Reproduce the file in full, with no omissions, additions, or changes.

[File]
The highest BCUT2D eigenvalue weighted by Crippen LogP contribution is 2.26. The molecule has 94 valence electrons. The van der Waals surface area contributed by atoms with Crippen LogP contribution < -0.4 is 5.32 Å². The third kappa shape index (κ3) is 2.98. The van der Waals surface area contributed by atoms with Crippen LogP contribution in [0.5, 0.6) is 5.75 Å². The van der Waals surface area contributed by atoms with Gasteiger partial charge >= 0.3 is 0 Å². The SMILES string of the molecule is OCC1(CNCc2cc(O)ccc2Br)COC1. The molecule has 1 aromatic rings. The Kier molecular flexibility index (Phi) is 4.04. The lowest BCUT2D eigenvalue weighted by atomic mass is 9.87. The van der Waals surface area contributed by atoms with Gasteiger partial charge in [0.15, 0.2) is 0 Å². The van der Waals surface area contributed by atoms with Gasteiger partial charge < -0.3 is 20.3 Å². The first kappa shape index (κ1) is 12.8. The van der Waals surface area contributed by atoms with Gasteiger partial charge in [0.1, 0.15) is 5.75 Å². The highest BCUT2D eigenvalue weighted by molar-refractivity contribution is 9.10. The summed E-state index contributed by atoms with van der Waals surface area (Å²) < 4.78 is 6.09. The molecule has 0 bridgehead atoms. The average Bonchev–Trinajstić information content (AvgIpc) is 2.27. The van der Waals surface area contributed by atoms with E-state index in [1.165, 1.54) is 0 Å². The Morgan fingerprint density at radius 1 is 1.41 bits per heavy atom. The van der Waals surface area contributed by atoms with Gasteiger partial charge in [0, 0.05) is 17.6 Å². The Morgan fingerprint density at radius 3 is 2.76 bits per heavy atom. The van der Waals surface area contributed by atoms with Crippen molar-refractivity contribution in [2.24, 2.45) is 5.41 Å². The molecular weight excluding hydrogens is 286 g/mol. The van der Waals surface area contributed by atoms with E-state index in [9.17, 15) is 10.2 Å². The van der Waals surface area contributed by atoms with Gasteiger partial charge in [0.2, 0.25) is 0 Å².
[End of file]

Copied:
The highest BCUT2D eigenvalue weighted by Crippen LogP contribution is 2.26. The molecule has 94 valence electrons. The van der Waals surface area contributed by atoms with Crippen LogP contribution < -0.4 is 5.32 Å². The third kappa shape index (κ3) is 2.98. The van der Waals surface area contributed by atoms with Crippen LogP contribution in [0.5, 0.6) is 5.75 Å². The van der Waals surface area contributed by atoms with Gasteiger partial charge >= 0.3 is 0 Å². The SMILES string of the molecule is OCC1(CNCc2cc(O)ccc2Br)COC1. The molecule has 1 aromatic rings. The Kier molecular flexibility index (Phi) is 4.04. The lowest BCUT2D eigenvalue weighted by atomic mass is 9.87. The van der Waals surface area contributed by atoms with Gasteiger partial charge in [0.15, 0.2) is 0 Å². The van der Waals surface area contributed by atoms with Gasteiger partial charge < -0.3 is 20.3 Å². The first kappa shape index (κ1) is 12.8. The van der Waals surface area contributed by atoms with Gasteiger partial charge in [0.1, 0.15) is 5.75 Å². The highest BCUT2D eigenvalue weighted by molar-refractivity contribution is 9.10. The summed E-state index contributed by atoms with van der Waals surface area (Å²) < 4.78 is 6.09. The molecule has 0 bridgehead atoms. The average Bonchev–Trinajstić information content (AvgIpc) is 2.27. The van der Waals surface area contributed by atoms with E-state index in [1.165, 1.54) is 0 Å². The Morgan fingerprint density at radius 1 is 1.41 bits per heavy atom. The van der Waals surface area contributed by atoms with Gasteiger partial charge in [0, 0.05) is 17.6 Å². The Morgan fingerprint density at radius 3 is 2.76 bits per heavy atom. The van der Waals surface area contributed by atoms with Crippen molar-refractivity contribution in [2.24, 2.45) is 5.41 Å². The molecular weight excluding hydrogens is 286 g/mol. The van der Waals surface area contributed by atoms with E-state index in [9.17, 15) is 10.2 Å². The van der Waals surface area contributed by atoms with Gasteiger partial charge in [0.2, 0.25) is 0 Å².